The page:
|Argos Newsletter N° 52 - July 1997|
Sea Mammal Research Unit
While at sea, only ten percent of an elephant seal's time is spent at the surface. This imposes a severe restriction on the uplink rate. Thus data, rather than being sent in their raw form, must be processed and compressed. Data from the srdl depth and submergence sensors are used to determine the activity of the seal: either a 'dive' (deeper than 6 m for at least 6 s), a 'haulout' (dry for at least 240 s), or else at the 'surface'. Distance swum is determined by a turbine odometer. Individual dive records include information on maximum depth, depth profile, distance swum, and dive and surface duration. Dive and haulout records stored in memory are selected for transmission, such that those times of day when the Argos satellites are unavailable are adequately represented. The SRDLs are attached with a two-part rapid setting epoxy resin on the back of the neck just behind the head, so that the aerial emerges when the seal surfaces.
Twelve seals were tagged on South Georgia between 1990 and 1994 and each produced an average of 119 days of data. Their tracks are shown in Fig. 1 (McConnell & Fedak, 1996). Females either travelled eastward, up to 3000 km away to the open Southern Ocean, or to the continental shelf on or near to the Antarctic Peninsula. Males either stayed close to South Georgia or used South Georgia as a base for shorter trips.
On average 16 uplinks were received per day. These provided detailed information on an average of 21 dives per day, approximately 35% of the seals' total number of dives. On average 4.4 locations were estimated per day. After passing through a location-filtering algorithm (McConnell et al., 1992) 3.5 locations per day remained. 87% of these were class zero locations.
The current Argos system has provided us with a unique insight into seal behaviour, in spite of the limitations imposed by the narrow effective bandwidth. This limitation is the result of the minimal time spent by the animals at the surface, the satellite coverage and the acceptable transmission rate. To optimise the effectiveness of srdls, we would like to make each bit of information sent from the animal a useful one, receive as many bits as possible and know which bits have been received so as to minimise redundancy. This would allow biologists to reduce the energy cost of sending useful information, allowing srdls to be smaller or last longer.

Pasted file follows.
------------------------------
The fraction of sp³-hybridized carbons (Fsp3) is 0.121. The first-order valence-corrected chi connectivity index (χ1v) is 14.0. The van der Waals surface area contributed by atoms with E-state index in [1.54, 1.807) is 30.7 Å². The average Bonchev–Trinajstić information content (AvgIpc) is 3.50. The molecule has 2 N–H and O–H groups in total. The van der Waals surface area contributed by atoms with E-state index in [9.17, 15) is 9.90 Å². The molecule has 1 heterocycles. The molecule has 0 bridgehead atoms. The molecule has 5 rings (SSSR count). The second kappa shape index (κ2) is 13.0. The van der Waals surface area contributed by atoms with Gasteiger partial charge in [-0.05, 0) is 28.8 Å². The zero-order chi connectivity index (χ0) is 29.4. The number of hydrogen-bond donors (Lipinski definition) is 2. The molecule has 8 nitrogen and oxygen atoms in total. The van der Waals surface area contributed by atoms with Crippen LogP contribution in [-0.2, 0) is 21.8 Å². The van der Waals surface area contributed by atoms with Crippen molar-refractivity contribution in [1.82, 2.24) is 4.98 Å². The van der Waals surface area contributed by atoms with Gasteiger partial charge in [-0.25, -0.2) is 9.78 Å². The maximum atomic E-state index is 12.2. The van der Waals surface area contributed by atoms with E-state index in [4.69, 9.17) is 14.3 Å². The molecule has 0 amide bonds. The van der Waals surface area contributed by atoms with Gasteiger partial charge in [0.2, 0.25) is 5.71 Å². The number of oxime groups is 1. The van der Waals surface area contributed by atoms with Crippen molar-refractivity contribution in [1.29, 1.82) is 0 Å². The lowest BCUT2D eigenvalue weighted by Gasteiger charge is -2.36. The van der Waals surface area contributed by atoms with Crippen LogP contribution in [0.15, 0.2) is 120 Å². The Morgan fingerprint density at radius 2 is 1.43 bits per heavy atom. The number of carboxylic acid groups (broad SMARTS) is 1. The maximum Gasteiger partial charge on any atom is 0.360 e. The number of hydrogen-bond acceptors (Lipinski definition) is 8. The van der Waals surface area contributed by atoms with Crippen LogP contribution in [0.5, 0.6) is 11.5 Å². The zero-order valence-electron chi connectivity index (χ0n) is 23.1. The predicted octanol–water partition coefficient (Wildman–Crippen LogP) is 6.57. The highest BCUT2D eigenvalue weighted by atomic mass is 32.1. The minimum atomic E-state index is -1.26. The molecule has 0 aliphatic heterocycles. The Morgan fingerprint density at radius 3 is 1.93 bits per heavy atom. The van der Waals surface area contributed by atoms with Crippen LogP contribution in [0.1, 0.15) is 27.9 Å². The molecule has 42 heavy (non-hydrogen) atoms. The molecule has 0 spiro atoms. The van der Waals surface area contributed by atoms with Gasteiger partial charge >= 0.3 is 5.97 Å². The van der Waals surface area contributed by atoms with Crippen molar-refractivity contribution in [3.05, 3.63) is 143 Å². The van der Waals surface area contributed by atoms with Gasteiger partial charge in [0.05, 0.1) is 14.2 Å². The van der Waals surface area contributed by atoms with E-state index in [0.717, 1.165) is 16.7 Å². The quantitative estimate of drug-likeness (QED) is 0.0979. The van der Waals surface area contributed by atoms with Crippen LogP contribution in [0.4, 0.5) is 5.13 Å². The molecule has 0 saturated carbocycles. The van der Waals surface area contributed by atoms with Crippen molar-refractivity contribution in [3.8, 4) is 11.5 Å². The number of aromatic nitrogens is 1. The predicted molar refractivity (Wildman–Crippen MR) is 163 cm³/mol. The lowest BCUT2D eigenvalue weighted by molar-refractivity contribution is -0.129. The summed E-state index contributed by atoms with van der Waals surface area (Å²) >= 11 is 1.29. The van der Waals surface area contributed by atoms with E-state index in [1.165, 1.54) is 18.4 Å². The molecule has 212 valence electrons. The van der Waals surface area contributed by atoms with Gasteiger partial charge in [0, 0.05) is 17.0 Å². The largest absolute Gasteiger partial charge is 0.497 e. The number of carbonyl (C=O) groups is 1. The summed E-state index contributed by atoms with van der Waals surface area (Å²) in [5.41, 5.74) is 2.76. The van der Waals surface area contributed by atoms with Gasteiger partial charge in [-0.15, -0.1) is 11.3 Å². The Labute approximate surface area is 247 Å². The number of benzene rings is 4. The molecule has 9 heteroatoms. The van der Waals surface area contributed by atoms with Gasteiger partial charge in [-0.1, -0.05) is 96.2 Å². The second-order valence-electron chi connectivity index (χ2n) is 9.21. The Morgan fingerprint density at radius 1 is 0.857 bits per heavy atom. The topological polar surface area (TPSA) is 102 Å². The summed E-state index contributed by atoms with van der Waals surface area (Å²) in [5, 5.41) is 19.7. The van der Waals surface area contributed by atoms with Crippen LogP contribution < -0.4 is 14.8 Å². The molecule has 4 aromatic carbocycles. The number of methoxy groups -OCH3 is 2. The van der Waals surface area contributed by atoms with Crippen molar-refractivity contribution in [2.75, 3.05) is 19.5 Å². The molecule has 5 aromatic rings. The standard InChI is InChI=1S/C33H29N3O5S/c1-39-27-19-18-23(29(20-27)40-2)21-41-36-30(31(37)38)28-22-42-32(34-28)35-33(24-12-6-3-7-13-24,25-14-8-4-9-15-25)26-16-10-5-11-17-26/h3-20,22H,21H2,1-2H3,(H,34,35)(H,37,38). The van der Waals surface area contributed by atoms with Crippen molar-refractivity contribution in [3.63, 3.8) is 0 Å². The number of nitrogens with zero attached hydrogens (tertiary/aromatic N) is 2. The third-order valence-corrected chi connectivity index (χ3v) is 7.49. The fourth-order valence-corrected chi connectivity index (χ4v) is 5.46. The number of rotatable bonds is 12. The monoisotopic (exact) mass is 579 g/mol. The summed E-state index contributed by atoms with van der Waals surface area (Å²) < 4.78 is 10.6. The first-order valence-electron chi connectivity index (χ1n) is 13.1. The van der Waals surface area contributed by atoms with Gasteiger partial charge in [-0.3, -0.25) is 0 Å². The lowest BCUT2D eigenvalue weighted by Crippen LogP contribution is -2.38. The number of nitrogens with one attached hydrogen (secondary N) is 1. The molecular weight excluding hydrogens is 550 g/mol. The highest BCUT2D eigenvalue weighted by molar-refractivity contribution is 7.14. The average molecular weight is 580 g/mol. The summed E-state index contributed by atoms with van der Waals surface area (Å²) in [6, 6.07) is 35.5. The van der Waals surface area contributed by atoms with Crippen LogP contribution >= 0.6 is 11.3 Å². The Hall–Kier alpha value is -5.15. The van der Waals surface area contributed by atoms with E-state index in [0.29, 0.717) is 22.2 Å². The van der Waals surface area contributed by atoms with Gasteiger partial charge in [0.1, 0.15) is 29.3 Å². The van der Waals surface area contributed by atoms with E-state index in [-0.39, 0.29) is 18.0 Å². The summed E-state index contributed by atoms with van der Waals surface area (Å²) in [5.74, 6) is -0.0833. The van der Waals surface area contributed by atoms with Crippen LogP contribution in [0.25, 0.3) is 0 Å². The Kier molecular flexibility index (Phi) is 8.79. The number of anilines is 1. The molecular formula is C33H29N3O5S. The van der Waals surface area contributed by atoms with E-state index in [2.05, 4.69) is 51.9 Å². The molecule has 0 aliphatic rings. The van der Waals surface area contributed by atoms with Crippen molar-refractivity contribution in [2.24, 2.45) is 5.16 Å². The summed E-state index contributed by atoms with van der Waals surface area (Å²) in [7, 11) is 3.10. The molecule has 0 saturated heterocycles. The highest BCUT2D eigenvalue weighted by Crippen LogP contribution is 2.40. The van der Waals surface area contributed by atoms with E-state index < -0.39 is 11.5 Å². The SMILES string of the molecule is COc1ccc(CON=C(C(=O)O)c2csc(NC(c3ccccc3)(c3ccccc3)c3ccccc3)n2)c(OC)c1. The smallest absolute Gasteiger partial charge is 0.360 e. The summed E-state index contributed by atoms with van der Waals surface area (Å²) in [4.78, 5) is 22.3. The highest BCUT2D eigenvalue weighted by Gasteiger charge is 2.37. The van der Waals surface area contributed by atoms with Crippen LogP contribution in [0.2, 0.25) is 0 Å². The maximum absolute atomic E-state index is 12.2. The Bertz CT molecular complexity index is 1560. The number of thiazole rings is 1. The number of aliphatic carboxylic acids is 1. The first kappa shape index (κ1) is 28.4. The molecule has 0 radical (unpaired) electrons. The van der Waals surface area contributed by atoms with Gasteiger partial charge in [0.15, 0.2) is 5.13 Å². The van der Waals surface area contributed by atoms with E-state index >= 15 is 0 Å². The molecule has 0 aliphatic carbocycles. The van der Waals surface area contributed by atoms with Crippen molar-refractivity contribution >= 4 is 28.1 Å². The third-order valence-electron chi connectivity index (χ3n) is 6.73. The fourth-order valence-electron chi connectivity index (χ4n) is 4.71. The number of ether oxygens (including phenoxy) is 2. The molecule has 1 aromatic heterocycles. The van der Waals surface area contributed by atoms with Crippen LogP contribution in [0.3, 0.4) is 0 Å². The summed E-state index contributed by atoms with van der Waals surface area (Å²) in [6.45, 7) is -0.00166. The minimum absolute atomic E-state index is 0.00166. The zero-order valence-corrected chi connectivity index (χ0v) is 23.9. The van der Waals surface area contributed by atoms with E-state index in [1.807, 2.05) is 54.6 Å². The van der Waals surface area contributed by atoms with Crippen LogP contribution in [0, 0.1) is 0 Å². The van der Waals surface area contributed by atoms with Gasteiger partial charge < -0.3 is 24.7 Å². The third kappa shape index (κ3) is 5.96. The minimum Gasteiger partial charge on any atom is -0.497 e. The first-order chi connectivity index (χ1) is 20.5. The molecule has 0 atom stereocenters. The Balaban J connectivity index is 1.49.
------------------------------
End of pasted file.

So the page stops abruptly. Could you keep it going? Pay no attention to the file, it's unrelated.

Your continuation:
The proposed enhancements to the Argos system will help to do this. Higher data transfer rates would allow more of the behavioural data gathered by the srdls to be relayed home. Improved satellite receiver sensitivity would help to keep energy costs down. More uplinks would be obtained providing more data and locations. Alternatively transmissions could be at lower power levels, allowing either smaller batteries, or increased battery life. Two-way handshaking between srdl and satellites (acknowledgement of the srdl message) would reduce the necessary redundancy of re-transmitting the same data, increasing the effective data transfer rate.
Finally downlink messaging would allow the srdl program to be modified in the light of its location and the animal's behaviour. For example, if the srdl appeared to malfunction, biologists could command it to send diagnostic information or reset some of its parameters. These could change program control functions to work around data collection problems or reset registers. Or, for example, if the seal were diving near a frontal system (important to this work because such oceanographic features may affect prey distribution) biologists could reset the srdl to relay detailed temperature/depth data.